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Generals' Duncan takes no-no into ninth

D-backs right-hander fans five, faces minimum through eight
The D-backs acquired Frank Duncan from the Pirates last February for infielder Phil Gosselin. (Jared Ravich/
August 18, 2017

Frank Duncan will be the first to admit his season has not gone as planned. But Friday's start reminded him of what he can accomplish when things click on the mound. The D-backs right-hander took a no-hitter into the ninth, eventually yielding two hits and a run over 8 1/3 frames,

Frank Duncan will be the first to admit his season has not gone as planned. But Friday's start reminded him of what he can accomplish when things click on the mound. 
The D-backs right-hander took a no-hitter into the ninth, eventually yielding two hits and a run over 8 1/3 frames, as Double-A Jackson topped Biloxi, 2-1, at The Ballpark at Jackson. He struck out five and walked two in the longest outing of his Minor League career.

"It's been a really, really, really, really tough year for me," Duncan said. "So to get this start under my belt, I would have taken just a win and seven innings. But to be able to take a no-hitter into the ninth inning, it's not something many people get a chance to do. It felt really good." 

The 25-year-old began the season with Triple-A Reno, but after allowing one run over six innings in his first start, issues arose in his subsequent outings. Duncan compiled a 6.94 ERA and 1.78 WHIP through 22 appearances, including 21 starts, in the hitter-friendly-Pacific Coast League and came to the Southern League on Saturday.
"The biggest thing for a pitcher like me is consistency," Duncan said. "To be consistent in my delivery allows me to be consistent to spots and making my pitches to the plate. It's something that I haven't really been able to do. Pitching in Reno is tough, but it was more than just tough. It was me not making pitches combined with a tough environment to pitch in. Any pitcher who goes out there and is not able to make pitches is going to struggle. So it's just been about going back to what I do best and executing pitches, that's the name of the game for me." 
Gameday box score
Duncan got back to delivering quality pitches, throwing 58 of 89 for strikes while recording 12 ground-ball outs. He also retired 14 of the 27 batters he faced on three pitches or fewer.
"Just my sinker and being able to keep the ball on the ground and the combination with our defensive coaches doing a really good job of having our guys in the right spots, whether they were shifting or not shifting," Duncan said. "That was huge because early in the game there were balls that were hit right back up the middle and we had a guy right there waiting for it. That was huge early in the game." 
The University of Kansas product retired the first 10 batters before Troy Stokes Jr. drew a four-pitch walk with one out in the fourth inning. Duncan fell behind, 2-0, on Clint Coulter, but the right fielder bounced into an inning-ending double play.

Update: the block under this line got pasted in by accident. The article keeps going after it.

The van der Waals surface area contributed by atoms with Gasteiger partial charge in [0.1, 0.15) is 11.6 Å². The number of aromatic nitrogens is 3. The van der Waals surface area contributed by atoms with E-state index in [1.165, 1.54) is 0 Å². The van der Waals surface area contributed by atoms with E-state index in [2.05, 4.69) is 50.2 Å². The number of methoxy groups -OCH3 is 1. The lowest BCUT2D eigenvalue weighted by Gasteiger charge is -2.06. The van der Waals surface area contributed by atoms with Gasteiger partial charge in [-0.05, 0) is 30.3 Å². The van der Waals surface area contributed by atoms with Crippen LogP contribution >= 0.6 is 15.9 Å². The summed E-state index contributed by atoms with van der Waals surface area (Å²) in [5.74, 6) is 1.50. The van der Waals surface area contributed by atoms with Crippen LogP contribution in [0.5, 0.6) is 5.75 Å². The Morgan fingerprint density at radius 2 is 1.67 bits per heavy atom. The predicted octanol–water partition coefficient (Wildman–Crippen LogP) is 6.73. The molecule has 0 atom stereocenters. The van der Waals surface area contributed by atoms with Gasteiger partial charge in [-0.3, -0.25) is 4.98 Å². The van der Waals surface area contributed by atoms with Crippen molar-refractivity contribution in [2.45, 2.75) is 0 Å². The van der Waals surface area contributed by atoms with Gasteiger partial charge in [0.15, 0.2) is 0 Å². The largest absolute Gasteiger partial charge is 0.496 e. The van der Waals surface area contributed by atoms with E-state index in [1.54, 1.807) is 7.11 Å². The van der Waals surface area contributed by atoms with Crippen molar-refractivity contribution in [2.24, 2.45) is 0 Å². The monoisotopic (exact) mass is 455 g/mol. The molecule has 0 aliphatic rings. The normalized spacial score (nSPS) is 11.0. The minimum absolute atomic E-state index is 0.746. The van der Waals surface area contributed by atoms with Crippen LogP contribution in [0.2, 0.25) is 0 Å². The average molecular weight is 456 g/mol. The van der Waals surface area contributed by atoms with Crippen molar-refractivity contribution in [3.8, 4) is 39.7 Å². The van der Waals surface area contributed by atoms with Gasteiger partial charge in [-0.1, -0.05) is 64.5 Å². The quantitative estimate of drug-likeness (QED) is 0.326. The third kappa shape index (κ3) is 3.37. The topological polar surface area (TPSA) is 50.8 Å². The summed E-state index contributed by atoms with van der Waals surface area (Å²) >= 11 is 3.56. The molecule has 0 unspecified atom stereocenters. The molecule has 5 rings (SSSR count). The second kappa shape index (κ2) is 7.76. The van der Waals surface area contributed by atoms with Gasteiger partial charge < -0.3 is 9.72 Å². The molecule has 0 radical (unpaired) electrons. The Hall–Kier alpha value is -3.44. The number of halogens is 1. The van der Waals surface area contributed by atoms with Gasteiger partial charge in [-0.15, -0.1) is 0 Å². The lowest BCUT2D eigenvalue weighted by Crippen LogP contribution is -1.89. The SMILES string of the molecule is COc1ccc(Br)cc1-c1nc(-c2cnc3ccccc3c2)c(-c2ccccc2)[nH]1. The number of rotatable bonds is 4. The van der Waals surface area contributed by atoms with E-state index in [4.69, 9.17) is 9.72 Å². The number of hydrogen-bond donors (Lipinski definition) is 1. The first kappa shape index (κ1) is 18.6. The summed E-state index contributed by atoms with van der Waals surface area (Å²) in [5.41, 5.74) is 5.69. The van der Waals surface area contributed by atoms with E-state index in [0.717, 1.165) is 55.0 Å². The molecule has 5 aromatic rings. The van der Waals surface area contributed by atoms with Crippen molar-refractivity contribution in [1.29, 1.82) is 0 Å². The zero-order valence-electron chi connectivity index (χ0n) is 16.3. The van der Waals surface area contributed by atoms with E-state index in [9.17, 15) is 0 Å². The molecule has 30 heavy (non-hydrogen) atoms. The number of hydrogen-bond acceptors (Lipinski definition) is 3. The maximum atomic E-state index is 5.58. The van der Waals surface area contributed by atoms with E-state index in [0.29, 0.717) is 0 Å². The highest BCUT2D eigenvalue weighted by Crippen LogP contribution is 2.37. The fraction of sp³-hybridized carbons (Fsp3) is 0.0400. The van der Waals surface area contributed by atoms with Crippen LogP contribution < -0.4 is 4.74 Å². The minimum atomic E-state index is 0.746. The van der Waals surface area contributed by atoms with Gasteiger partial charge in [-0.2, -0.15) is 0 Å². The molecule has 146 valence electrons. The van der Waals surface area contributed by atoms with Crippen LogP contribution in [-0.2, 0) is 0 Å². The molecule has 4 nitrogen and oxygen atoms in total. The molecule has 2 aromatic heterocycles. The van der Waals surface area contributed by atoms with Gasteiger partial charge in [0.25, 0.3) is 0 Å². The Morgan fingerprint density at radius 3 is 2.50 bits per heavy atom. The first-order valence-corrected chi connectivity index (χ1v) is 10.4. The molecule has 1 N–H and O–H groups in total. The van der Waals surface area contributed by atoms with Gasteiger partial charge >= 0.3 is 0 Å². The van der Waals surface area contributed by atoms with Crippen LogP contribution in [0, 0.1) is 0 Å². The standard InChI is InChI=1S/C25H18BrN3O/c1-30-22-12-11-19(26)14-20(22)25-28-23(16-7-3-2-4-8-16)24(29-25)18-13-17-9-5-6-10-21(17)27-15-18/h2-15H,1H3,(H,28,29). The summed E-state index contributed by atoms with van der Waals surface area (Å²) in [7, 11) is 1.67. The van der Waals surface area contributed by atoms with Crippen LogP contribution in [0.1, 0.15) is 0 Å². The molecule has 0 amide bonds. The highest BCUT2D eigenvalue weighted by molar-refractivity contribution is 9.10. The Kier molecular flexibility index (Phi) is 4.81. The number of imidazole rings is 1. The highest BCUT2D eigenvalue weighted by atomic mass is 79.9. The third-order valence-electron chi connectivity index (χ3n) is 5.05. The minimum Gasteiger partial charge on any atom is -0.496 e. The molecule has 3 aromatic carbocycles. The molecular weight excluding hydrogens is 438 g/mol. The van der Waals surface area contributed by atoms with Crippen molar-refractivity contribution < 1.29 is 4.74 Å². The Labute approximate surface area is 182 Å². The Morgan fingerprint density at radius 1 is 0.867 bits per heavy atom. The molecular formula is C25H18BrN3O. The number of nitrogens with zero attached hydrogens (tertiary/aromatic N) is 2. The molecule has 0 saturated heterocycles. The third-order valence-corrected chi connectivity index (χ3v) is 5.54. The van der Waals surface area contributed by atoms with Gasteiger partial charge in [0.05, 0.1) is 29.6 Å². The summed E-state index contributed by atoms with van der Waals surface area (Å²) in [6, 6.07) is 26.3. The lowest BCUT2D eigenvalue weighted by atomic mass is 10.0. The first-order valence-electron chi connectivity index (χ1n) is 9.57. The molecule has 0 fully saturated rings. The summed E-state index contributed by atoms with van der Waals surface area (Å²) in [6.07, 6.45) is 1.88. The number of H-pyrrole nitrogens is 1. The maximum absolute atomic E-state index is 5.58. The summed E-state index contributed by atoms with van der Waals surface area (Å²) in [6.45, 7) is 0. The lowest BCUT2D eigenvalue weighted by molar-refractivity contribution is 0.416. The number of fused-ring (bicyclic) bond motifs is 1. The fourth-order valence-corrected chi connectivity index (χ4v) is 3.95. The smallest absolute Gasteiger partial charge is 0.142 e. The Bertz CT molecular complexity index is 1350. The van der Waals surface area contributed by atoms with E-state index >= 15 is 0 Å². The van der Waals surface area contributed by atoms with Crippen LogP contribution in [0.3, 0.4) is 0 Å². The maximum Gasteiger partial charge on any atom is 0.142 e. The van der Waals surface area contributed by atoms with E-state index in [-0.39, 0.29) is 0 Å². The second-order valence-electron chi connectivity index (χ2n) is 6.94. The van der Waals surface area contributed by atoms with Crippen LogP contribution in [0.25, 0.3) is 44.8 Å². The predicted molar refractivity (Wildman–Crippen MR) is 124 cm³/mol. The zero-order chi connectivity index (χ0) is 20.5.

Dustin DeMuth drew a leadoff walk an inning later, but Duncan again induced another double play, this time from No. 18 Brewers prospectJake Gatewood. Blake Allemand was retired on a bouncer in front of the plate to end the frame. 

"It came down to mixing my pitches," Duncan said. "My sinker, throwing my four-seam a little more often and also my changeup because it was a pretty lefty-dominant lineup. It was tough because my slider, which is usually my second-best pitch, wasn't really having it for the first five or six innings and then finally getting it toward the end of the game." 
Finally getting his slider to have more bite, Duncan set down the next nine batters, striking out the side in the eighth. Even though he was aware history was on the line, the 6-foot-4, 215-pound hurler entered the ninth with 84 pitches under his belt and felt as strong as he had at the beginning of the night. 
"It's something you acknowledge. I know I walked a couple of guys early in the game," he said. "There were some double plays behind me that the defense turned, so I was able to face the minimum into the ninth. I mean, that's huge. I could tell the guys were all quieter toward me." 

Staked to a 2-0 lead, Duncan came out in the ninth and got ahead, 0-2, against leadoff man Angel Ortega. Despite facing a "well-executed" slider, Ortega legged out a broken-bat infield single to end the no-hit bid. Dustin Houle followed with a double to right before Tyrone Taylor delivered a sacrifice fly that spelled the end of the night for Duncan.
"It's frustrating and then the next guy doubles and you're over it," he said. "It is what it is. It's baseball. I was rewarded with some hard line-drive outs at the beginning of the game. There's eventually going to be a good pitch that you throw that's going to fall in. That's just the game."
Joey Krehbiel set down the last two Shuckers to earn his second save of the season and end Jackson's seven-game losing skid. 
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"The thing I'm probably most proud of about this start is just how hard this team works, just being here for the short time that I have been," Duncan said. "They work their tails off every single day, they're at the field early, they're doing early work, they're hitting on the field every day. Just to get out of the funk that they've been in, and myself included, that's what makes it a little bit sweeter." 
Michael Perez and Kevin Cron delivered run-scoring doubles to provide the only offense Duncan and the Generals needed.
No. 11 Brewers prospect Freddy Peralta (1-4) allowed one run on three hits and three walks while fanning seven over 5 1/3 innings.

Andrew Battifarano is a contributor to Follow him on Twitter, @AndrewAtBatt.